I suppose its quite possible that there may be three different blog versions of this walk – and even, maybe, a podcast… but as we’ve now shaken off the bogey of duplicated blogs using exactly the same pictures and exactly the same words, but with different spelling mistakes (hands up who noticed!) –there will be some significant benefit to blogreaders to read all three. Just in case there’s any suggestion of blogreadingweariness, I’m doing mine whilst the other two are relaxing in front of Animals do the Strangest Things or When Cheap Package Holidays Go Wrong……
So, today I met Shirley (Peewiglet) Worral with her terrier pup Piglet and Martin (Phreerunner) Banfield at Mardale Head, which is the commonest starting point (I should think) for the bagging of High Street and the doing of the Mardale Round which is a short ridge walk suitable for a mid-December day where there’s not much daylight - or a leisurely summer’s day with lots of sitting around listening to meadow pipits. Superdawg was there too and was, no doubt, relieved to receive the immediate submission of Piglet. If it had gone the other way, he’d have been fine with that too, no doubt (he’s not very assertive)
And so, in spirits as high as Outdoor Bloggers could ever ascend to, we rattled off over the stony path to the foot of the Rough Crag ridge – a narrowish and quite long ridge leading up onto High Street.
This is a very nice route by the way and never actually achieves scrambling level, although it tries a bit sometimes.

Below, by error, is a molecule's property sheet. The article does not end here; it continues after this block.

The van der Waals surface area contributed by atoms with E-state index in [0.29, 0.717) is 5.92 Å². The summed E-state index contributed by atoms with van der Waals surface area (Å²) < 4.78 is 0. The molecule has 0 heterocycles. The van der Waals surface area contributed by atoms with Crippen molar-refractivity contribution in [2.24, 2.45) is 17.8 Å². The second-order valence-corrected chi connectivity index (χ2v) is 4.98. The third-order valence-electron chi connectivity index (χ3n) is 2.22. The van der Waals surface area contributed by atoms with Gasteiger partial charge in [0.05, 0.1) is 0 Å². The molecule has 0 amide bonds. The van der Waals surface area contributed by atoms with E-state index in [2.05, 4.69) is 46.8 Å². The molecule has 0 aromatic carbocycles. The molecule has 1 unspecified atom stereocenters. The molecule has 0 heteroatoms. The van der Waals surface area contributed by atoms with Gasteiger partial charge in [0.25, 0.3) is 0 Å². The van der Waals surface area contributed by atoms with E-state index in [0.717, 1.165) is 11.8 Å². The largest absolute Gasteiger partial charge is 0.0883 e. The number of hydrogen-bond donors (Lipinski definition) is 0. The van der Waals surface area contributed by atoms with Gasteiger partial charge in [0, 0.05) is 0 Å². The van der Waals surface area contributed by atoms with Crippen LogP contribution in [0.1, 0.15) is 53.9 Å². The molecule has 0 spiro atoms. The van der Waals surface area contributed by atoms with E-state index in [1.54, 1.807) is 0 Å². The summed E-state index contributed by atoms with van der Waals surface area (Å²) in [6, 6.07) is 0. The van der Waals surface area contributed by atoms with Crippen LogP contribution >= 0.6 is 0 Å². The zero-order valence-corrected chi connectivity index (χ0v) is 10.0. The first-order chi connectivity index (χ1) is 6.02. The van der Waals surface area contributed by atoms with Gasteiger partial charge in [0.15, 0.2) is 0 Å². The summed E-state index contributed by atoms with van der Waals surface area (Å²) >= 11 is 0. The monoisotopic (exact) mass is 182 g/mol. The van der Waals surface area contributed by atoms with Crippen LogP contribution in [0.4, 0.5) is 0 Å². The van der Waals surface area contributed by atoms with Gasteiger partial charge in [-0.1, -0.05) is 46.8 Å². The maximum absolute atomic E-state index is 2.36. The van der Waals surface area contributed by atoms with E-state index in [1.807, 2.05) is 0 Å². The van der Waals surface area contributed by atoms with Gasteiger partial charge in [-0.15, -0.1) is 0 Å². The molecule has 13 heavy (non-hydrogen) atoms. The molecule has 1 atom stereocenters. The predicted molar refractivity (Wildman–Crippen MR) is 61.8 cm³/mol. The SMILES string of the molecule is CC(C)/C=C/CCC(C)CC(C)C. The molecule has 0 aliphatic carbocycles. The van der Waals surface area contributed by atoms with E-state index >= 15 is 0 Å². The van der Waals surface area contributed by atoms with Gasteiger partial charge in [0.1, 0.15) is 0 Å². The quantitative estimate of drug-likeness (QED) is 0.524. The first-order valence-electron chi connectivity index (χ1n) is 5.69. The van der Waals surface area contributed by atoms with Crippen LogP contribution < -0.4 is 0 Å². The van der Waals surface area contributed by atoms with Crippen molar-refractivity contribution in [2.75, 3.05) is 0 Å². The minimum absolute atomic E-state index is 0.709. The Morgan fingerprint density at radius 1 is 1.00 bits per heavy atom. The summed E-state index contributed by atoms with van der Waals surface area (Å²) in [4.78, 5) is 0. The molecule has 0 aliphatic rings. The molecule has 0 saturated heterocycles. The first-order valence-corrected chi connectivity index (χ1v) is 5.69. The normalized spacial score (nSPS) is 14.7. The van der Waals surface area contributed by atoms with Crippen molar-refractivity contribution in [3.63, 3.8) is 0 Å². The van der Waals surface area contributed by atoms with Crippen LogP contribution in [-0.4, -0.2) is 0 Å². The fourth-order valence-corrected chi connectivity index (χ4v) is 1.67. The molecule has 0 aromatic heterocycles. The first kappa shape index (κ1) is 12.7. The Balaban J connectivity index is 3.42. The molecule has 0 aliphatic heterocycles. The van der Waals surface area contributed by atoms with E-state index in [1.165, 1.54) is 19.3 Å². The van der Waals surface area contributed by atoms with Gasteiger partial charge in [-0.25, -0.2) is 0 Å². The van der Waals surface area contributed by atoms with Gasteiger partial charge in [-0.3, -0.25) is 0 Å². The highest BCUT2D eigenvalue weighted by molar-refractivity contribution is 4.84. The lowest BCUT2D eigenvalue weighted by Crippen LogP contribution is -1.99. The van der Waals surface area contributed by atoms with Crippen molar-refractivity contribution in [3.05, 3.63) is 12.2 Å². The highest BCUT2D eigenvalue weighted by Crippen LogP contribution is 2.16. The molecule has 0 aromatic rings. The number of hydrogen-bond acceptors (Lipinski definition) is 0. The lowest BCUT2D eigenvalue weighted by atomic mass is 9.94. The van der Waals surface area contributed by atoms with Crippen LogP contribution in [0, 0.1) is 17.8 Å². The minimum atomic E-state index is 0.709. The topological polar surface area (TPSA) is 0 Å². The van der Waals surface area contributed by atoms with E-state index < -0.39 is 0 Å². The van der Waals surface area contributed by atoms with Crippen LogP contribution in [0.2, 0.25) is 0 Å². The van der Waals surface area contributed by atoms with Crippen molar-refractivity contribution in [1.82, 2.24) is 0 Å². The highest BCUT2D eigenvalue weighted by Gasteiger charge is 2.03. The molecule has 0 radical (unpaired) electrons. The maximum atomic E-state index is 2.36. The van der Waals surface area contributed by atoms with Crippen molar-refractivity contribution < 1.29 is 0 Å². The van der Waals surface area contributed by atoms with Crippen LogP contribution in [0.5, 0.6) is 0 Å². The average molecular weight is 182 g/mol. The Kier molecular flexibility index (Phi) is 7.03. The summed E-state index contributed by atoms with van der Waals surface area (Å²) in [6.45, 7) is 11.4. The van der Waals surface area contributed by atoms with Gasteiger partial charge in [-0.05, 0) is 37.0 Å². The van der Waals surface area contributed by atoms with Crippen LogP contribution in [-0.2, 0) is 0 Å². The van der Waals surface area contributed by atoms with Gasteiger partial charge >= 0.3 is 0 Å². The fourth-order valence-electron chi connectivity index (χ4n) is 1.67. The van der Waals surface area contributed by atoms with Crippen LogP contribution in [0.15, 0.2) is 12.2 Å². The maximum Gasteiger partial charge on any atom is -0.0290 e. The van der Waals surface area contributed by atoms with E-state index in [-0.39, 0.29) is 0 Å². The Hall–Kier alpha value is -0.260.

(And for those who don’t know, High Street is a 2700 foot high hill, so named because it has a Roman road running over it from Ambleside to Penrith (ish). It also has a 19th century racecourse, of which nothing much remains. Its a long, wide and fairly flat ridge with deep and rocky corries, one or two of which have eagles nesting.
High Street Summit Poses
But I digress, which is something quite difficult to do on the Rough Crag ridge without some excitement involving steep drops, crags and howls of terror.
We got to the top of High Street with only one coffee stop and one ghost-story telling session perched somewhere on a rocky bit and we lunched briefly behind the wall on the top and then posed in various poses on and around the trig point.
The rain and mist slowly lifted to reveal a view of other places lit by a golden winter glow.
We were soon at Nan Bield Pass where we met a couple with three boisterous young dogs, and not too much later, we crossed a tiny patch of hard snow to reach the summit of Harter Fell for another photo-call.
Small Water and Haweswater from Nan Bield
Harter Fell Posing – Where’s Piglet?
We followed the ancient packhorse track down Gatescarth Pass zig-zagging steeply back to the start as the short day ended.
No winter conditions today, although the ground on High Street was a bit frozen and ice underwater in ponds was quite thick. There were a few small white patches, most of which Bruno dug up and attacked enthusiastically. It was, in fact, 2 degrees, and with a 20 mph or so wind, which gave quite a refreshing edge….
Haweswater from Harter Fell
We repaired to the Haweswater Hotel for hot coffee and other refreshments. Piglet found a discrete place by the radiator. Bruno had his thermal blankets in the back of the car.
6 and a bit miles with 2400 feet of climbing.
At various points in this walk, Shirley got out her little digital recorder thingy and asked us various podcast-interest questions, such as “Have you always been unable to talk sense?” and “That buffalo doesn’t half pong, innit?” I seem to be completely unable to say anything vaguely interesting or sensible when faced with a recording thingy, but maybe Podcast Bob will be able to edit it to form something vaguely interesting to Podcast fans – possibly a Mama’s and Papa’s track or something…… Martin seemed to do better…
Anyway, it was nice to see Shirl and her liddle doggy on the walk – and worra nice dog, too.Bruno mentioned it a few times on the drive home. Maybe she’ll venture out with us again….?
Stop Press: Just copied this group photo from Martin Banfield’s picasa album.
Peewiglet with Piglet, Pieman with Superdawg (hiding) and Phreerunner – summit cairn on Harter Fell